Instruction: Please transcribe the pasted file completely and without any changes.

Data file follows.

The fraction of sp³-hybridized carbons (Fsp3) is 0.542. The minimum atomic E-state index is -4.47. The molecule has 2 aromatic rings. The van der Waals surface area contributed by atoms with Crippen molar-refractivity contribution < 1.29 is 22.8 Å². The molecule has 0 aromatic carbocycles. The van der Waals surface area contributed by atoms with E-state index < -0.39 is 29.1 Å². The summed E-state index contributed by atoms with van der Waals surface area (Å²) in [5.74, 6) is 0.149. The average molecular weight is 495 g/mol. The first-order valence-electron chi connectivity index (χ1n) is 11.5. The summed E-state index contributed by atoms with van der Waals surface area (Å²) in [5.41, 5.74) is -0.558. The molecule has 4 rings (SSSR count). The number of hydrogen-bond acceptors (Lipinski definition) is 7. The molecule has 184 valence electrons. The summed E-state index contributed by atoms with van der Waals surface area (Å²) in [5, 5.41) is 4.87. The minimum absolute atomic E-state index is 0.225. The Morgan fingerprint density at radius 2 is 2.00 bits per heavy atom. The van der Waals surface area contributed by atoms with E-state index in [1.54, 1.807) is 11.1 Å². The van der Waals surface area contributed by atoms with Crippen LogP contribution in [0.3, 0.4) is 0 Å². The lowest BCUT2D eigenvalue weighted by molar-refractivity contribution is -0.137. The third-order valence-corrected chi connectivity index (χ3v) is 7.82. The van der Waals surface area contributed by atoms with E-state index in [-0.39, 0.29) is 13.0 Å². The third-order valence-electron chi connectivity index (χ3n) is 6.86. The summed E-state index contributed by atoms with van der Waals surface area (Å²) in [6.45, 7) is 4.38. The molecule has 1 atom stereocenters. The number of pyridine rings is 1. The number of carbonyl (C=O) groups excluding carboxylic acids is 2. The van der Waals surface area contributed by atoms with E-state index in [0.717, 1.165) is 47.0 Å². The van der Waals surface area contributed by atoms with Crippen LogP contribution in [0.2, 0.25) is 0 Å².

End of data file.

The fraction of sp³-hybridized carbons (Fsp3) is 0.542. The minimum atomic E-state index is -4.47. The molecule has 2 aromatic rings. The van der Waals surface area contributed by atoms with Crippen molar-refractivity contribution < 1.29 is 22.8 Å². The molecule has 0 aromatic carbocycles. The van der Waals surface area contributed by atoms with E-state index < -0.39 is 29.1 Å². The summed E-state index contributed by atoms with van der Waals surface area (Å²) in [5.74, 6) is 0.149. The average molecular weight is 495 g/mol. The first-order valence-electron chi connectivity index (χ1n) is 11.5. The summed E-state index contributed by atoms with van der Waals surface area (Å²) in [5.41, 5.74) is -0.558. The molecule has 4 rings (SSSR count). The number of hydrogen-bond acceptors (Lipinski definition) is 7. The molecule has 184 valence electrons. The summed E-state index contributed by atoms with van der Waals surface area (Å²) in [5, 5.41) is 4.87. The minimum absolute atomic E-state index is 0.225. The Morgan fingerprint density at radius 2 is 2.00 bits per heavy atom. The van der Waals surface area contributed by atoms with E-state index in [1.54, 1.807) is 11.1 Å². The van der Waals surface area contributed by atoms with Crippen LogP contribution in [0.3, 0.4) is 0 Å². The lowest BCUT2D eigenvalue weighted by molar-refractivity contribution is -0.137. The third-order valence-corrected chi connectivity index (χ3v) is 7.82. The van der Waals surface area contributed by atoms with E-state index in [-0.39, 0.29) is 13.0 Å². The third-order valence-electron chi connectivity index (χ3n) is 6.86. The summed E-state index contributed by atoms with van der Waals surface area (Å²) in [6.45, 7) is 4.38. The molecule has 1 atom stereocenters. The number of pyridine rings is 1. The number of carbonyl (C=O) groups excluding carboxylic acids is 2. The van der Waals surface area contributed by atoms with E-state index in [0.717, 1.165) is 47.0 Å². The van der Waals surface area contributed by atoms with Crippen LogP contribution in [0.2, 0.25) is 0 Å².